Monthly Round Up: February
March 14, 2016 Leave a comment
Dr Katie Stevenson has accepted an invitation to Fellowship of the Royal Society for the encouragement of Arts, Manufactures and Commerce. The RSA aims to deliver twenty-first-century enlightenment by enriching society through ideas and action.
The Heirs to the Throne Project has introduced a Royal Timeline on its website.This is an attractive interactive tool which allows visitors to the website to access the many articles the project team have already published about different royal personalities and places them into the wider chronological context of the long 19th century.
On 8th February, Dr Sarah Easterby-Smith presented ‘Science, Connoisseurship and Enlightenment Culture: Botanical Collecting in the Eighteenth Century’ at the Enlightenment Workshop, University of Oxford. On 11th February, she presented ‘The Emperor’s New Cloves: Tipu Sultan, French Botany and Empire in 1788’ at the Centre for Eighteenth Century Studies & Centre for Global History and Culture, University of Warwick. She also presented a paper entitled ‘Botany in Boxes: micro-history and the history of science’ at a workshop organised in Venice by the Universities of Oxford and Warwick called ‘The Space Between: Connecting Micro-History and Global History,’ held on 25th-27th February.
On 17th February, Dr Gillian Mitchell delivered a talk entitled ‘Rock ‘n’ Roll and Family Life in 1950s Britain: An Historical Perspective’ to the Hunterston Branch of the Rotary Club at Seamill Hydro Hotel, Ayrshire.
Dr Konrad Lawson gave a talk for the St Andrews Japan Society sponsored by the Japanese Consulate-General in Edinburgh on 3rd February entitled ‘Uniting the World after Defeat: World Federalism in Early Postwar Japan.’ On 18th February, Dr Lawson gave a talk to the St Andrews Japan Society on the global origins and hybridity of Japanese cuisine at which examples of the food discussed were served. On 24th February, he gave a talk for the St Andrews China Month, ‘A Chinese Warlord’s Utopian Vision of Confucian Internationalism.’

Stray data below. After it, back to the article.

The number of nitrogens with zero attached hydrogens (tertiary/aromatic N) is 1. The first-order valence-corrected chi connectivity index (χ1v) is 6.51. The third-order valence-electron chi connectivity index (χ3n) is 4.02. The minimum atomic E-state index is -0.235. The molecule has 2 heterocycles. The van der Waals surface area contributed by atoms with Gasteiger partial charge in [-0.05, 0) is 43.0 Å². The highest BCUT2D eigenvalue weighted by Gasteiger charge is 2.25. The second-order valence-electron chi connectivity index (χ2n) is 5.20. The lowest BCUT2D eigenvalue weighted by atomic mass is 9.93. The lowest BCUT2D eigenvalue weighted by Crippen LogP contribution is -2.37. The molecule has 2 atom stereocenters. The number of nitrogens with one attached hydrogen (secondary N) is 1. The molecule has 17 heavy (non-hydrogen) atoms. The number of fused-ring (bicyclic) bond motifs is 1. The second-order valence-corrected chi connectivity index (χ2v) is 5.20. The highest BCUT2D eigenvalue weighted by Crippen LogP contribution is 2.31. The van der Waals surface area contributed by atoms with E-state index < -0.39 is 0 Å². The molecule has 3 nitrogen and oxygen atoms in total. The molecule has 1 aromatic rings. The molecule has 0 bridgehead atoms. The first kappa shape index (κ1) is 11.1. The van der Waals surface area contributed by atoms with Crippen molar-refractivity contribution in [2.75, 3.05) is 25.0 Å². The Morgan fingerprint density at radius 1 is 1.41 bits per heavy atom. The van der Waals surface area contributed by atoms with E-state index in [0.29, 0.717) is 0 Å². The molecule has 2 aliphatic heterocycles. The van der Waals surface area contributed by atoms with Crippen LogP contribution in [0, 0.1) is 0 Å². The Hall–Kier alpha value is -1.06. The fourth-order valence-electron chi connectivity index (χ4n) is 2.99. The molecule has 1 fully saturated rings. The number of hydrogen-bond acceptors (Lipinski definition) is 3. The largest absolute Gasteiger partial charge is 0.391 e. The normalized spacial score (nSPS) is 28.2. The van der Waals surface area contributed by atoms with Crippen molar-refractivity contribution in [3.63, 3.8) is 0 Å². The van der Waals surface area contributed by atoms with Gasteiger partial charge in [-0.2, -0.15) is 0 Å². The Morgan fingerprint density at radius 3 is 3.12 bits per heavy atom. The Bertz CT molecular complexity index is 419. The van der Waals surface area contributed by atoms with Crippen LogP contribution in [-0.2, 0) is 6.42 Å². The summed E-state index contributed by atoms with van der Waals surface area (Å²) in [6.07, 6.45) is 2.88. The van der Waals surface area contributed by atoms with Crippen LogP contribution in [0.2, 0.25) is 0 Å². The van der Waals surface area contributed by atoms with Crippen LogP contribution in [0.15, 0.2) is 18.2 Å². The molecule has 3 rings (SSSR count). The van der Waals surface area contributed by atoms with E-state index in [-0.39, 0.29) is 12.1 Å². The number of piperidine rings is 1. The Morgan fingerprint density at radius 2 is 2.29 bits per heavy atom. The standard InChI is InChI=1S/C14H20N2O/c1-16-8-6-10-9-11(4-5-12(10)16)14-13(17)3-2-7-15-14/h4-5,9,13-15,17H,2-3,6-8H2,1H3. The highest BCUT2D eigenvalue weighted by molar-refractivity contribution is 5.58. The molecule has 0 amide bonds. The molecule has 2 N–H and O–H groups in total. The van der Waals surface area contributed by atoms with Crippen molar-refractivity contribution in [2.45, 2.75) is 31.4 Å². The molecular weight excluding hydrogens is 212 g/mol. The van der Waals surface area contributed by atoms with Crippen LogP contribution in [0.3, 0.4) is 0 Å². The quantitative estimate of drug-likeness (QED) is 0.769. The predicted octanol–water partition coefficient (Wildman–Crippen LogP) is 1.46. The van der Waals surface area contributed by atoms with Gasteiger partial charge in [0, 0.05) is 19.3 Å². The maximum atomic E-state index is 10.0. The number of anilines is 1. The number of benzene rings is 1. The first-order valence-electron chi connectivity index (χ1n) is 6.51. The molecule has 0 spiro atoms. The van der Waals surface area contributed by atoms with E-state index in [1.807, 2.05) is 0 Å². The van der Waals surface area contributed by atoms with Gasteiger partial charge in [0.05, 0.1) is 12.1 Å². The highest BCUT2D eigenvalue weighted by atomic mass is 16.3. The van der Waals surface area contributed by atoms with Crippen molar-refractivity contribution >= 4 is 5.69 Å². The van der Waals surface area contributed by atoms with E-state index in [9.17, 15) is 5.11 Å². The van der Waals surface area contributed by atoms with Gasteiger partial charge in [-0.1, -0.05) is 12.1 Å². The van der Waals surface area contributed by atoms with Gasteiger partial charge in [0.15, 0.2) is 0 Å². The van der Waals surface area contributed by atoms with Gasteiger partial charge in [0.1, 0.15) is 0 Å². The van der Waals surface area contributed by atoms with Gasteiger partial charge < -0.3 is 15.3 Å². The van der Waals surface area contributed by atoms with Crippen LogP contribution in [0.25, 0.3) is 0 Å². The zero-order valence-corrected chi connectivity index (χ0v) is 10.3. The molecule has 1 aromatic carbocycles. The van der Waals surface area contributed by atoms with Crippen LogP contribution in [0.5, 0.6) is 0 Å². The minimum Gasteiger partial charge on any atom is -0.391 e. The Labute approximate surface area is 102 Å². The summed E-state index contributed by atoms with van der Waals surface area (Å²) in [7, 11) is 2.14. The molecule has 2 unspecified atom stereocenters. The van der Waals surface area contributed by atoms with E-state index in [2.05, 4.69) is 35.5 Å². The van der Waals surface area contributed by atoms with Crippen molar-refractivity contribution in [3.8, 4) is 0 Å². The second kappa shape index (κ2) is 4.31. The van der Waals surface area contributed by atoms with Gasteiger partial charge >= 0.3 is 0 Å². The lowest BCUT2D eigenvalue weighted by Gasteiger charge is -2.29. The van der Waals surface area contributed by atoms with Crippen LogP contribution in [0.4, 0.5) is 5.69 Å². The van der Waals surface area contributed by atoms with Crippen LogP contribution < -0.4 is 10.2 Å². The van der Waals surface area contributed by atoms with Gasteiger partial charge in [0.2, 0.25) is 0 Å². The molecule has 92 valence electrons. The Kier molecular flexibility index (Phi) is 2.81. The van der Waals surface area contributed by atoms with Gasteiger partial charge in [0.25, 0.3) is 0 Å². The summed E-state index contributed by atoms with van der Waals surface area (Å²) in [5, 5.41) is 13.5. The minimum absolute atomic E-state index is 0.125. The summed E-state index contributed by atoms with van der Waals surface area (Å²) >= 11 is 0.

Dr James Palmer presented ‘The use and abuse of the Battle of Poitiers (732/3), c. 1870–c. 1930’ at the Medieval Academy of America annual meeting in Boston on 26th February. On 1st March he gave a paper entitled ‘Climates of crisis: apocalypse and nature in European history c. 500 to c. 900’ at the University of North Carolina at Chapel Hill.
Emily Michelson, ‘How to Write a Conversionary Sermons: Rhetorical Influences and Religious Identity’ in Religious Orders and Religious Identity Formation ca. 1420-1620: Discourses and Strategies of Observance and Pastoral Engagement, eds. Bert Roest and Johanneke Uphoff (Brill, 2016), pp. 235‑351.
Tim Greenwood, ‘A Corpus of Early Medieval Armenian Silver’, Dumbarton Oaks Papers 69 (2015): 115-146
R. A. Houston, ‘People, Space, and Law in Late Medieval and Early Modern Britain and Ireland’, Past & Present 2016 230 (1): 47-89.
Subtil, F.; Santos, A.; Kaul, C. & Garcia, J. L. (eds.) (2016) Dossier ‘Império Português e Comunicações’, Revista Brasileira de História da Mídia, vol. 5, n.1, Jan. 2016/ Jun. 2016: 11-94.
Heidi Mehrkens, ‘Immer an der richtigen Tür stehen: Die welfisch-preußische Hochzeit 1913 aus britischer Perspektive’, in Ute Daniel and Christian K. Frey (eds.), Die preußisch-welfische Hochzeit 1913: Das dynastische Europa in seinem letzten Friedensjahr (Braunschweig: Appelhans, 2016): 81-91.